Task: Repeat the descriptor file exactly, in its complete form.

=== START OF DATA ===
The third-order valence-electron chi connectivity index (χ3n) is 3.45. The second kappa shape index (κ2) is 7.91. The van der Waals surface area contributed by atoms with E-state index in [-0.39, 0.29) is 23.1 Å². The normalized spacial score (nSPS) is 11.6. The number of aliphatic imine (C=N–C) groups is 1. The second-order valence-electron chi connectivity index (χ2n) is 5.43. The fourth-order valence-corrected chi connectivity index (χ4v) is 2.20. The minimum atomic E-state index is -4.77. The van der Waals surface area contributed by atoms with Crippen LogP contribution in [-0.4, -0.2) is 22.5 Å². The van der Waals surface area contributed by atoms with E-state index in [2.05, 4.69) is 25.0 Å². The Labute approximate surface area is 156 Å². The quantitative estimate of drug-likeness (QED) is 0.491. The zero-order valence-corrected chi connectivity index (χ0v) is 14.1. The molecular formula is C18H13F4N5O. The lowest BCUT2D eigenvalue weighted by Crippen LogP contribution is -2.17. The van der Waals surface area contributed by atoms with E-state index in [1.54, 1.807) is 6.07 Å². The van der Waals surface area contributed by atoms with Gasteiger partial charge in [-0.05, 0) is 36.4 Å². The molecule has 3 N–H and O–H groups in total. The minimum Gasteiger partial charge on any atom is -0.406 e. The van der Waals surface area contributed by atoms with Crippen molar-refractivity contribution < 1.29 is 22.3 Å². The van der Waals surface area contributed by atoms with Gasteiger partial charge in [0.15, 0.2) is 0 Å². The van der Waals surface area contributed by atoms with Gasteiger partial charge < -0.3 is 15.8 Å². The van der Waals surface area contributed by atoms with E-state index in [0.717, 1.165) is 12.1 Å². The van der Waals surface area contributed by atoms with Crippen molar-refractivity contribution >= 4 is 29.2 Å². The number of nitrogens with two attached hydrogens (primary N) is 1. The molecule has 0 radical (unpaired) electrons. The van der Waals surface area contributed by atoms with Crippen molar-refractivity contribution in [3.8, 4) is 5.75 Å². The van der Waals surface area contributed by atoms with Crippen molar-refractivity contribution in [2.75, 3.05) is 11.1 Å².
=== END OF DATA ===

The third-order valence-electron chi connectivity index (χ3n) is 3.45. The second kappa shape index (κ2) is 7.91. The van der Waals surface area contributed by atoms with E-state index in [-0.39, 0.29) is 23.1 Å². The normalized spacial score (nSPS) is 11.6. The number of aliphatic imine (C=N–C) groups is 1. The second-order valence-electron chi connectivity index (χ2n) is 5.43. The fourth-order valence-corrected chi connectivity index (χ4v) is 2.20. The minimum atomic E-state index is -4.77. The van der Waals surface area contributed by atoms with Crippen LogP contribution in [-0.4, -0.2) is 22.5 Å². The van der Waals surface area contributed by atoms with E-state index in [2.05, 4.69) is 25.0 Å². The Labute approximate surface area is 156 Å². The quantitative estimate of drug-likeness (QED) is 0.491. The zero-order valence-corrected chi connectivity index (χ0v) is 14.1. The molecular formula is C18H13F4N5O. The lowest BCUT2D eigenvalue weighted by Crippen LogP contribution is -2.17. The van der Waals surface area contributed by atoms with E-state index in [1.54, 1.807) is 6.07 Å². The van der Waals surface area contributed by atoms with Gasteiger partial charge in [-0.05, 0) is 36.4 Å². The molecule has 3 N–H and O–H groups in total. The minimum Gasteiger partial charge on any atom is -0.406 e. The van der Waals surface area contributed by atoms with Crippen molar-refractivity contribution < 1.29 is 22.3 Å². The van der Waals surface area contributed by atoms with Gasteiger partial charge in [0.15, 0.2) is 0 Å². The van der Waals surface area contributed by atoms with Gasteiger partial charge < -0.3 is 15.8 Å². The van der Waals surface area contributed by atoms with E-state index in [0.717, 1.165) is 12.1 Å². The van der Waals surface area contributed by atoms with Crippen molar-refractivity contribution >= 4 is 29.2 Å². The number of nitrogens with two attached hydrogens (primary N) is 1. The molecule has 0 radical (unpaired) electrons. The van der Waals surface area contributed by atoms with Crippen molar-refractivity contribution in [3.8, 4) is 5.75 Å². The van der Waals surface area contributed by atoms with Crippen molar-refractivity contribution in [2.75, 3.05) is 11.1 Å².